Source Investigation and Comparison of the 1939, 1946, 1949 and 1965 Earthquakes, Cascadia Subduction Zone, Western Washington
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Over the past ~65 years intraslab earthquakes have caused the most significant damage in the western Washington region. This study examines regional and teleseismic seismograms for four historic, suspected intraslab events of M > 5.5 occurring within the Cascadia Subduction zone in 1939 (South Seattle), 1946 (Puget Sound), 1949 (Olympia) and 1965 (Sea-Tac) to better determine the source locations, mechanisms and rupture histories of these events. Our study is aided by digital seismograms of post-1990 intraslab events with well-determined focal depths and focal mechanisms that were recorded in the same locations as the historic events. Thus the recent events were used as empirical Greens functions to study the historic events. Our results suggest that the 1946 earthquake is not an intraslab event, that the 1939 event closely resembles the 1965 event, and that the 1949 event is similar to the 2001 Nisqually earthquake, although the 1949 event appears to have ruptured toward the south, causing significantly more damage than the Nisqually event. These results suggest that earthquakes periodically rupture along the same or similarly oriented faults within the subducting slab.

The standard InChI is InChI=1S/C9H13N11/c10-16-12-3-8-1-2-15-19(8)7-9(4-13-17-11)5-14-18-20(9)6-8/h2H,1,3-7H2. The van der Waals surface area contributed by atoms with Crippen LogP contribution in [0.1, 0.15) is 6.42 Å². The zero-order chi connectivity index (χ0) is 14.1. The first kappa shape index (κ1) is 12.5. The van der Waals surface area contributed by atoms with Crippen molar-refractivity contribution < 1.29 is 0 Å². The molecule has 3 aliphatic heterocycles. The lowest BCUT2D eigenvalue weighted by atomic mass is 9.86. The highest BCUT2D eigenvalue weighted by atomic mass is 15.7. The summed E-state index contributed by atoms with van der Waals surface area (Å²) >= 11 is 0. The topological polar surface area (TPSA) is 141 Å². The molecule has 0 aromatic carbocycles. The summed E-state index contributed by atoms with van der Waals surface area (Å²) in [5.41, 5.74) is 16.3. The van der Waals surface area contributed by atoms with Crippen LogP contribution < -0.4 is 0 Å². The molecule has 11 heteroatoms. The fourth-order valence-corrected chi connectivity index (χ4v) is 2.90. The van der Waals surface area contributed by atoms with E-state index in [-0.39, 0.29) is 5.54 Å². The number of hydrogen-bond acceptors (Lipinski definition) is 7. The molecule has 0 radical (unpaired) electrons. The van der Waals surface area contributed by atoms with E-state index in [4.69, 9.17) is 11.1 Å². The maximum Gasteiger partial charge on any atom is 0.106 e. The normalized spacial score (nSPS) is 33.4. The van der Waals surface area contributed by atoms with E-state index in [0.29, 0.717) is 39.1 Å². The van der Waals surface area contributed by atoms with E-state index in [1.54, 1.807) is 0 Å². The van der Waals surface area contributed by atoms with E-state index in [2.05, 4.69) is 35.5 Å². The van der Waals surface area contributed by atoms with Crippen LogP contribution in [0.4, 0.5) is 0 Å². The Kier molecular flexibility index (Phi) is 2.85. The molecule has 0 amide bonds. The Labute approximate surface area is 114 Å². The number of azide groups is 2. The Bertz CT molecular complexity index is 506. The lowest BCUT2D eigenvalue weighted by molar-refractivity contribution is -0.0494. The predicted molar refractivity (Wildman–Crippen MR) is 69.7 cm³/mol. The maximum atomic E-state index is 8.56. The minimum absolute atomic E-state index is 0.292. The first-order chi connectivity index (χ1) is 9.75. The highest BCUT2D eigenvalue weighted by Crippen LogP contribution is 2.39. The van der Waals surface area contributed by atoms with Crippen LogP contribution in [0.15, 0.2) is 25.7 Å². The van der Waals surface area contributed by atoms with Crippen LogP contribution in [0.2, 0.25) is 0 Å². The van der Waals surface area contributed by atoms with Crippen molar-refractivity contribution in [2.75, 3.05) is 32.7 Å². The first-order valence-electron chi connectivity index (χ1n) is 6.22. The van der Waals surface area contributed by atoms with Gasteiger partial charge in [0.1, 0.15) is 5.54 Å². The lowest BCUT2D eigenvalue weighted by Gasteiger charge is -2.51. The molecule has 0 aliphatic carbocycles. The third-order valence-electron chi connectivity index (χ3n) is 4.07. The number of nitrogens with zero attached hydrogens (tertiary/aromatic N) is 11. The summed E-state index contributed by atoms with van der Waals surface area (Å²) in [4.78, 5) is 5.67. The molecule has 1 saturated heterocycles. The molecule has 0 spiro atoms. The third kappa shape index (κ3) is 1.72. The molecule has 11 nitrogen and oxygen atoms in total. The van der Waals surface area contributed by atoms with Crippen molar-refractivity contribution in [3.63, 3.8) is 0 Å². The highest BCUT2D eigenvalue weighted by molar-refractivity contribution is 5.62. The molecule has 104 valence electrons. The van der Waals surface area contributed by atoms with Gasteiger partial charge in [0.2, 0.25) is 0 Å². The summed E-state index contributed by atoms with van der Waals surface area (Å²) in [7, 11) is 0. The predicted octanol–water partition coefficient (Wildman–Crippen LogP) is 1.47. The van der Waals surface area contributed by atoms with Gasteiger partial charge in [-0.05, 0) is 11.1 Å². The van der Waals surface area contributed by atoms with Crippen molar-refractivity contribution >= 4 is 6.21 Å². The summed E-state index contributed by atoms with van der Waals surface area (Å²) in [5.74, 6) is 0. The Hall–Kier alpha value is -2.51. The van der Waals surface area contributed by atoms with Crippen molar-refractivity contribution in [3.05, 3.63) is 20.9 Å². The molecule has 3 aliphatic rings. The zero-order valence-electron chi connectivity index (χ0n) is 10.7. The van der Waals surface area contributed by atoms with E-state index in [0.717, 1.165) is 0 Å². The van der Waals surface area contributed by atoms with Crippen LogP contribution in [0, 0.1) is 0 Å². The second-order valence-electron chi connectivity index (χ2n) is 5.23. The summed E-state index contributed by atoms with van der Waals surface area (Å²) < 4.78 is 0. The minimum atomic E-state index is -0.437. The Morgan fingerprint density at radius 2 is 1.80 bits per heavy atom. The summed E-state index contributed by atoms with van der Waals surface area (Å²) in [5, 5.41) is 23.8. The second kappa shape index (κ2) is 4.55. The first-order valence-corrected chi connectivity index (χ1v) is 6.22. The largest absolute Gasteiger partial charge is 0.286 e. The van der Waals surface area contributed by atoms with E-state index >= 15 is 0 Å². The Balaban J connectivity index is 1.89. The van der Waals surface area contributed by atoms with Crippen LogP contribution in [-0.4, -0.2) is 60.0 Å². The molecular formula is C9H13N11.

KeywordsHistoric earthquakes Cascadia Washington Greens function analysis
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